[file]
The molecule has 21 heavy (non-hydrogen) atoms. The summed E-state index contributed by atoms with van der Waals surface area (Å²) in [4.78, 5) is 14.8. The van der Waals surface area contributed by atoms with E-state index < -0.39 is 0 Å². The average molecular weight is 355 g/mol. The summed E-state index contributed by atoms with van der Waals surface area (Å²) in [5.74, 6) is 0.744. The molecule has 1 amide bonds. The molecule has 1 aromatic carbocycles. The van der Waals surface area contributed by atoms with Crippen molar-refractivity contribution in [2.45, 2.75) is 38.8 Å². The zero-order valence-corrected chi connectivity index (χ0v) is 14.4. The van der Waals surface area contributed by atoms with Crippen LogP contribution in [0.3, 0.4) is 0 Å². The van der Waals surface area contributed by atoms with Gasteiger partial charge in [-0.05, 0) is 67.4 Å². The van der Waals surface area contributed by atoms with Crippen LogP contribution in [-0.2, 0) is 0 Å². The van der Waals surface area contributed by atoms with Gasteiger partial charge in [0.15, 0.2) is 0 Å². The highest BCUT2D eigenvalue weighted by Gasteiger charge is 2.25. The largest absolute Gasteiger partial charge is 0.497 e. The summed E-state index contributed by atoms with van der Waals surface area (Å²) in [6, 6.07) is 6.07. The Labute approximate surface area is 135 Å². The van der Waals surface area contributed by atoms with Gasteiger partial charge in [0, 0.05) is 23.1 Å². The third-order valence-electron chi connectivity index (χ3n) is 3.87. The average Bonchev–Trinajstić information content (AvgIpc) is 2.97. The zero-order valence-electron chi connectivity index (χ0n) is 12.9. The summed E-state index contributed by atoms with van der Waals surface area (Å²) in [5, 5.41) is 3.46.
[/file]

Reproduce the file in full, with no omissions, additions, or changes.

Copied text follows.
The molecule has 21 heavy (non-hydrogen) atoms. The summed E-state index contributed by atoms with van der Waals surface area (Å²) in [4.78, 5) is 14.8. The van der Waals surface area contributed by atoms with E-state index < -0.39 is 0 Å². The average molecular weight is 355 g/mol. The summed E-state index contributed by atoms with van der Waals surface area (Å²) in [5.74, 6) is 0.744. The molecule has 1 amide bonds. The molecule has 1 aromatic carbocycles. The van der Waals surface area contributed by atoms with Crippen molar-refractivity contribution in [2.45, 2.75) is 38.8 Å². The zero-order valence-corrected chi connectivity index (χ0v) is 14.4. The van der Waals surface area contributed by atoms with Crippen LogP contribution in [0.3, 0.4) is 0 Å². The van der Waals surface area contributed by atoms with Gasteiger partial charge in [-0.05, 0) is 67.4 Å². The van der Waals surface area contributed by atoms with Crippen LogP contribution in [-0.2, 0) is 0 Å². The van der Waals surface area contributed by atoms with Gasteiger partial charge in [0.15, 0.2) is 0 Å². The highest BCUT2D eigenvalue weighted by Gasteiger charge is 2.25. The largest absolute Gasteiger partial charge is 0.497 e. The summed E-state index contributed by atoms with van der Waals surface area (Å²) in [6, 6.07) is 6.07. The Labute approximate surface area is 135 Å². The van der Waals surface area contributed by atoms with Gasteiger partial charge in [0, 0.05) is 23.1 Å². The third-order valence-electron chi connectivity index (χ3n) is 3.87. The average Bonchev–Trinajstić information content (AvgIpc) is 2.97. The zero-order valence-electron chi connectivity index (χ0n) is 12.9. The summed E-state index contributed by atoms with van der Waals surface area (Å²) in [5, 5.41) is 3.46.